Nine steps to follow when someone passes away
Posted by AK Lander | On February 27, 2014 11:46
It is an emotional and stressful time after a family member or friend passes away, and those who were closest to them can often forget to do certain jobs. Here, we take you through a nine step guide of what to do after someone has passed away.
- Notify friends and family
In most cases it is best to start notifying close friends and family quite soon after someone has died and then to contact less immediate friends and family after.
You may alternatively wish to contact friends and more distant family once you have arranged the funeral.
- Death certificate
A death must be certified by a doctor, whether the person has died at home or in a hospital.
The doctor will then give the nearest relative a Medical Certificate of Cause of Death, which will need to be taken to your local council’s Registrar’s Office for them to register the death.
Alternatively, if your relative or friend has died in hospital then the staff will generally organise the death certificate and give it to you afterwards.
- Storing the body
If someone dies in hospital, the body will initially be kept in a private room for relatives to visit. The body will then be moved to the mortuary.
Health and care staff will store and prepare the deceased’s body before the impending funeral, but if you would like to help prepare your relative’s body then you can ask to help too.
If you are using a funeral director then they will be able to keep the body until the funeral and close relatives will also be able to visit the deceased’s body at the funeral parlour.
- Deciding on a burial or a cremation
Unlike funerals of the past when most people opted for burials, a lot of people are now choosing to be cremated instead. In fact, a recent survey found that 80 percent of people now choose a cremation.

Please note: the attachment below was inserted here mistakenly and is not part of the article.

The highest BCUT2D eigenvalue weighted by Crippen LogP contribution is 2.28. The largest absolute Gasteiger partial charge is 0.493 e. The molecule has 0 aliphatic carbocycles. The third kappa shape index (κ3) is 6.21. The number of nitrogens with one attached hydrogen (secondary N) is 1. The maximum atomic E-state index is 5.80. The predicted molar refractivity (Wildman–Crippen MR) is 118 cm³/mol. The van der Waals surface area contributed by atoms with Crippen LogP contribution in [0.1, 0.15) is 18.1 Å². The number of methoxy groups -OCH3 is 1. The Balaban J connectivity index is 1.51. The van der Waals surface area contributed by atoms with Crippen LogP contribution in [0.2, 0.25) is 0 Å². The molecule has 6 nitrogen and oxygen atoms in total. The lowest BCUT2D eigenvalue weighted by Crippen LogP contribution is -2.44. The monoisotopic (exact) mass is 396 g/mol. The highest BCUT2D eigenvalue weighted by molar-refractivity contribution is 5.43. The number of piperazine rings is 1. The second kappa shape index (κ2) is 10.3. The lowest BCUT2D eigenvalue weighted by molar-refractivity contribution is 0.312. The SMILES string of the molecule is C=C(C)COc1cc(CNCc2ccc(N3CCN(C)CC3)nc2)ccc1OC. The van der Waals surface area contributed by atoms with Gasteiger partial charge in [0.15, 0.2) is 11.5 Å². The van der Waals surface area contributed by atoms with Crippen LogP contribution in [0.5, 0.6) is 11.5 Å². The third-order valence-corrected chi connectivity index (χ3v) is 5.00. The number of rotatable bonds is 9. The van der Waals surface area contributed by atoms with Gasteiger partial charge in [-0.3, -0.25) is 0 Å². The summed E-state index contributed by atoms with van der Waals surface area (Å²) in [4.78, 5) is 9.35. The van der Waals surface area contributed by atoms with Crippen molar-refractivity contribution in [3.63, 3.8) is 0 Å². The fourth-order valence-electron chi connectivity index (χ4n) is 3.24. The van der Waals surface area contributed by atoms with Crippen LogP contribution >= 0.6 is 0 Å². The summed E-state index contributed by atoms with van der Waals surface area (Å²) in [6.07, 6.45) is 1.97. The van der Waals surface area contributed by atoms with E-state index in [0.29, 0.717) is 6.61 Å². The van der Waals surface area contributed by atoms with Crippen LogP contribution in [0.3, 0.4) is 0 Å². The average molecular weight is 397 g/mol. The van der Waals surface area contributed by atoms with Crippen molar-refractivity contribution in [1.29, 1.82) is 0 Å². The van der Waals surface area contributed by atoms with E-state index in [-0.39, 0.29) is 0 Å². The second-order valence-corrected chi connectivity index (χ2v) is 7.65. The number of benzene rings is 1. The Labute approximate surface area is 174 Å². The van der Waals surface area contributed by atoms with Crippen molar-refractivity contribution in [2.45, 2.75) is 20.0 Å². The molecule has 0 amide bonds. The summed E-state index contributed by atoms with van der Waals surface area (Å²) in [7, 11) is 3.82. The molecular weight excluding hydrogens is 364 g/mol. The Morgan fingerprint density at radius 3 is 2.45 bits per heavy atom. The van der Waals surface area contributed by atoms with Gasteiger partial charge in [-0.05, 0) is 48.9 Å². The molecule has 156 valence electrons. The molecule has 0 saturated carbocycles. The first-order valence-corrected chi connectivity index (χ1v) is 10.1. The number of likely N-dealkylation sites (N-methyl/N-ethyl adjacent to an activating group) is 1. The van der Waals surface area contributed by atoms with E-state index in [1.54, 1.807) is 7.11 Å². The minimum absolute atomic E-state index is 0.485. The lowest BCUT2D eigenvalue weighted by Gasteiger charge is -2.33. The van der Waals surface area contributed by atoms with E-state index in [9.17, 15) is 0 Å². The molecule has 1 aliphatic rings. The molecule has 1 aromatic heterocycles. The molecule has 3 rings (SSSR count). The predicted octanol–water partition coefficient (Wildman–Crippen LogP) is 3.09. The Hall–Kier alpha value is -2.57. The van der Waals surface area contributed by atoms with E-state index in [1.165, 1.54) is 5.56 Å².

Ultimately, funerals come down to what the family wants. If you do decide to book up a crematorium for the funeral then you have to be aware that the funeral can only take place when the crematoria is available.
- Funeral directors and celebrants
There is no legal requirement to use anyone to help organise funerals, but directors and celebrants can take a huge amount of stress out of organising a funeral.
If you decide to use a funeral director or celebrant then you should make a checklist of what you want and note down any questions that you may have.
- Register the death
This seems obvious but, during such a stressful and emotional period, this can easily be forgotten.
Deaths must be registered within five days in England; to do so, you will not need to make an appointment and can go to any Registrar’s office instead.
The registrar will want to know the name, address, date and place of birth, place of death and age at time of death, last occupation of the deceased, marital status, name of partner, name of any funeral director that you are using and whether you plan to bury or cremate the body.
- Funeral planning
Often, the most stressful thing when someone has died is planning the funeral.
You will have to decide on the funeral song, funeral car and who to invite. Most commonly, funerals are only half an hour long and precede a small gathering after the service.
You also have to consider buying affordable memorial stones if you decide to bury your relative or friend. There are a number of quality masonry businesses which offer great deals on headstones and gravestones as well.
- Invite people
Share your plans with people and start to invite the deceased’s closest friends and family.
Ask other close relatives or friends to help call people or send out invites.
- The service
Once you have decided on the funeral song and car, look at what type of service you would like. You can choose between a religious or a more personal, humanist service.
Image Credit: Dan Valentine (flickr.com)